Xiao Chuang’s unexpected death highlights the hardship of China’s 61 million children who grow up without one or both of their migrant worker parents. The number of such “left-behind” children accounts for one fifth of the population under 18. Furthermore, research has shown that 80% of left-behind children suffer from some sort of psychological disorder. With regard to this alarming discovery, Lu Shizhen, Vice President of the China Youth and Children Research Association, made the following remarks:
“Many migrant workers think that they have done enough simply by earning money for their families and enrolling their children in prestigious schools. In fact, these are hardly sufficient. Their sons and daughters want a companion, someone who cares for their feelings and who shows them the true meaning of a family…Children need physical comfort, but what matters the most is their emotional and spiritual well-being.”
Back in Xiao Chuang’s house, Li Changxia was having a hard time accepting the truth of her son’s death. Closing her eyes, Ms. Li could still see Xiao Chuang leaping jubilantly before her. Following local traditions, the Li family burned away all of Xiao Chuang’s belongings, including his clothes, books, and toys, as well as the wooden beam from which Xiao Chuang’s body hung. Everything seemed as though Xiao Chuang had never existed before.
Chai Ling, Founder of All Girls Allowed—In Jesus’ Name, Simply Love Her, said:
Xiao Chuang’s suffering and tragic fate broke our hearts. His story not only reveals the loneliness and despair of the 61 million left-behind children in China, but also reminds us of our own experience of being separated from our parents, whether it be due to military missions, remote job locations, divorces, or consequences of the Cultural Revolution. No matter how old we are and how skilled we might be in masking our pains, the huge holes in our hearts resulting from our longing for unconditional love will remain until they are replaced by the true love from our Heavenly Father.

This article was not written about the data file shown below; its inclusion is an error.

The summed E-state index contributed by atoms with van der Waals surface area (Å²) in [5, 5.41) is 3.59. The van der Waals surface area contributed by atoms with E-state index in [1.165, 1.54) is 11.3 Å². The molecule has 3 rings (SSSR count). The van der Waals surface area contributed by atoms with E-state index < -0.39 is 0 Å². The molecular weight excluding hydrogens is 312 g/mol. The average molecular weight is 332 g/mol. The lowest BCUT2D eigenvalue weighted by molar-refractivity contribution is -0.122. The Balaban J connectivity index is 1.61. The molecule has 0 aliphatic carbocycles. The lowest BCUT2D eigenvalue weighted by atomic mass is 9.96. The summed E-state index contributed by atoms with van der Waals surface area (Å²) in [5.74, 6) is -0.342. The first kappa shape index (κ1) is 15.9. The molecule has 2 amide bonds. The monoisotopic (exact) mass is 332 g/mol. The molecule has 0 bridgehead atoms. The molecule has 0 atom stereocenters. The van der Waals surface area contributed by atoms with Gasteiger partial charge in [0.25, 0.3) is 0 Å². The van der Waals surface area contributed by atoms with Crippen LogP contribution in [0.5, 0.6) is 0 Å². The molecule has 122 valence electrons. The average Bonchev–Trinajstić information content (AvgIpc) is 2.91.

In the Book of Malachi, God made the following promise before the world entered a dark age that lasted for 400 years: “See, I will send you the prophet Elijah before that great and dreadful day of the Lord comes. He will turn the hearts of the fathers to their children, and the hearts of the children to the fathers, or else I will come and strike the land with a curse.” (Malachi 4:5-6)
And in the Gospel of Luke, an angel said the following about John the Baptist: “He will go on before the Lord, in the spirit and power of Elijah, to turn the hearts of the fathers to their children and the disobedient to the wisdom of the righteous—to make ready a people prepared for the Lord.” (Luke 1:17)
Both of these passages show how much God values parental love. So in remembrance of Xiao Chuang’s death, we invite you to do two things: Love your children in the way God wants you to, and say a prayer for God to raise up churches in China to love the 61 million left-behind children!
All Girls Allowed (http://www.allgirlsallowed.org) was founded by Chai Ling in 2010 with a mission to display the love of Jesus by restoring life, value and dignity to girls and mothers in China and revealing the injustice of the One-Child Policy. “In Jesus’ Name, Simply Love Her.”